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Once lowered into the engine and boiler rooms, the boilers and engines were "skidded" into place - a practice that's still used today; I skidded a 4MW steam turbine into a ship in Singapore via a hole cut in the side in the same way. It's a common shipyard practice. Once more or less in place, accurate dimensions are taken and the large parts moved to their final positions, where they are chocked and levelled using shims to make sure the likes of the bedplates are level, before being bolted down with "holding down bolts". The standard way of aligning engines in those days was with a wire from the forward bulkhead to a point at the centre of the prop shaft on the stern frame. Micrometers were used between the wire and the equipment to measure the offsets and make adjustments. Alignment was and still is - even in these laser days - a skilled job.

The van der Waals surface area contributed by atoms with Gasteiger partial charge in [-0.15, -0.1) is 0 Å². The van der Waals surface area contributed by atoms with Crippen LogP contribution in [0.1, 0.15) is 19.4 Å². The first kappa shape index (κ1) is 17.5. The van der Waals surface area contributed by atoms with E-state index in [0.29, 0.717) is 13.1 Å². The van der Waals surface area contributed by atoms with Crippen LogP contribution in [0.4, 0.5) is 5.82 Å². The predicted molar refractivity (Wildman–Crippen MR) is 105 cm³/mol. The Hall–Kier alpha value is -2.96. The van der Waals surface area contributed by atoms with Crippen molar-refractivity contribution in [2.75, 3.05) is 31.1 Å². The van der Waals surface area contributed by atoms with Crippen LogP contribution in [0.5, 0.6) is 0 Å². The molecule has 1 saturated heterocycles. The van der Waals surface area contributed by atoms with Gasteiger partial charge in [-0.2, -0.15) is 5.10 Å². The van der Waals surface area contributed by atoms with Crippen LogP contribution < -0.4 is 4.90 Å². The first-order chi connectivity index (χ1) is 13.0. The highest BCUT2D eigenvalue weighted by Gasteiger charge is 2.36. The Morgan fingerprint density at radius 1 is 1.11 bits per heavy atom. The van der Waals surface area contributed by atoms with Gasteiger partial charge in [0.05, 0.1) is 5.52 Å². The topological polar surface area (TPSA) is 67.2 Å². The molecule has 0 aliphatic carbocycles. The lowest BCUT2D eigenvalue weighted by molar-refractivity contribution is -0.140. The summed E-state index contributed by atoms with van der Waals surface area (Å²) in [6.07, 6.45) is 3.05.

Nice info. Thanks. Was never involved with any of that aboard ship but it sounds pretty similar to stuff we had to do at the power plant I worked at. Alignment was critical on a lot of the equiptment we had...especially the bigger stuff. They would spend days rigging the turbine/gen before they ever attempted to make a pick.
 
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Stephen Carey

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Nice info. Thanks. Was never involved with any of that aboard ship but it sounds pretty similar to stuff we had to do at the power plant I worked at. Alignment was critical on a lot of the equiptment we had...especially the bigger stuff. They would spend days rigging the turbine/gen before they ever attempted to make a pick.